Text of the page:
One pioneering operation, one happy toddler

Rosco was born a 'blue baby' as his arteries were the wrong way round. He wasn't getting enough oxygen in his blood. Within days after being born he needed to have open heart surgery, invented by a BHF-funded Professor, to correct this.

The Switch operation is the closest we’ve come to a ‘fix’ for one of the strands of congenital heart disease and means children like Rosco have a chance at a normal life without repeated surgery.

In the UK, 12 babies like Rosco are diagnosed with congenital heart conditions every day. Although most babies born with a heart defect now grow up to be adults, we still need more research to save every little heart and guarantee them a good quality life.

Below is a snapshot of work happening today that will save lives tomorrow. 

New grafts for tiny hearts to grow with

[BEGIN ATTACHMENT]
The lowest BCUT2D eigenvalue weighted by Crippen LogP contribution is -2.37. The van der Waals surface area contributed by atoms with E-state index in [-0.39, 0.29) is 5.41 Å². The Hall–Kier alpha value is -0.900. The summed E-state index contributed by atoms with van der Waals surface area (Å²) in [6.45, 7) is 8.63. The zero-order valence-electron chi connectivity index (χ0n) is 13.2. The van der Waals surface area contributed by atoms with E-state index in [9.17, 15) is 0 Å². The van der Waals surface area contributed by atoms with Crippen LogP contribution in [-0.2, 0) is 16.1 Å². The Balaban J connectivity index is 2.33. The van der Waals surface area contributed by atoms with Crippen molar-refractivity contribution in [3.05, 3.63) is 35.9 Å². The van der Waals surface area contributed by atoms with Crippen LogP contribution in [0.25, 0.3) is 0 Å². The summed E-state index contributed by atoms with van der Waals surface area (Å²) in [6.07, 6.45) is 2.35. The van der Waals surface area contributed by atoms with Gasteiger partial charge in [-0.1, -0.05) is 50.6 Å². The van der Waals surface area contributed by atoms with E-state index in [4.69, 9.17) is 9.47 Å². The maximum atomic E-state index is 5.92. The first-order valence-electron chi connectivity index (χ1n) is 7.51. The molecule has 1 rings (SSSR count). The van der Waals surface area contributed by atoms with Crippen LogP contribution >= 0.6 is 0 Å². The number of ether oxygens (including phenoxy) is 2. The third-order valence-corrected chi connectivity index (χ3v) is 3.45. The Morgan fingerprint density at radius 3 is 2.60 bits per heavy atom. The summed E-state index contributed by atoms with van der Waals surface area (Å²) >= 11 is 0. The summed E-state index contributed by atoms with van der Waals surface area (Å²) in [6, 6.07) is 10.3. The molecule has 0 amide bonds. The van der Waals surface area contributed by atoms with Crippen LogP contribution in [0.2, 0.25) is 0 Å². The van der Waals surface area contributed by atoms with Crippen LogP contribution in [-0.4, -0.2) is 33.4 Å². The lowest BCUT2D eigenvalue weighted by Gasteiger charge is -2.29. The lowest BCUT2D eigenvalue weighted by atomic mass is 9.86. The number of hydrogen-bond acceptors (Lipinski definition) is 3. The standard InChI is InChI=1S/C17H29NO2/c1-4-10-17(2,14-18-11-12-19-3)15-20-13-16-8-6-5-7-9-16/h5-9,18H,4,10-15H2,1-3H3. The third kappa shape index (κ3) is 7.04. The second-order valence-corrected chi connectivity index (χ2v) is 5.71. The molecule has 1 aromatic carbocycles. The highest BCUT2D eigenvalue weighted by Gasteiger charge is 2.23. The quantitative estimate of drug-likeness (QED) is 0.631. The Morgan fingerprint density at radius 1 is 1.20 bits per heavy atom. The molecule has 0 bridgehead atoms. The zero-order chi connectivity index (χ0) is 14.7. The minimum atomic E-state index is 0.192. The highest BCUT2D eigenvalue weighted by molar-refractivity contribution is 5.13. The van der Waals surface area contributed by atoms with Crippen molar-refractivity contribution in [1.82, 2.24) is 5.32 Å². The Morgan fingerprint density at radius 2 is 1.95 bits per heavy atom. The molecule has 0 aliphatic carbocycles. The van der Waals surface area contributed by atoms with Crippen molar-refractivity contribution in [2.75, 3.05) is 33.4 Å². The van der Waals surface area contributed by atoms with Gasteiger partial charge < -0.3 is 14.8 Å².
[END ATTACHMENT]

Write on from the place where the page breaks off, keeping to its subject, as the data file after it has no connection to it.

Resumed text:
professor paolo with his microscope

Professor Paolo Madeddu wants babies with congenital heart disease to have a future free of multiple operations.

Grafts currently used to repair defects cannot match the growth of a child’s heart.This means more operations for children with congenital heart conditions to replace outgrown grafts.

To combat this, Professor Madeddu is exploring ways to use stem cell-based tissue engineering to develop a new prosthetic graft.

The hope is the cells in the graft will become the living tissue that replaces the graft and grow with the child.


3D hearts pave the way for personalised treatment

3D printed hearts

No two heart defects are exactly alike.

This means one child’s treatment may not work as well on a different child.

To overcome this, one of our researchers, Dr Claudio Capelli is printing 3D hearts using computer models of the hearts of patients with congenital heart disease.

Thanks to this approach, we are able to get a better understanding of each patient’s individual condition and we hope, develop more personalised and more effective treatment plans.




If your baby is living with a heart condition and you're looking for help with understanding their condition, we're here to help.

Call us on 0300 330 3311 (similar cost to 01 or 02 numbers). Phone lines are open 9am to 5pm, Monday to Friday.

Or email us your questions to [email protected]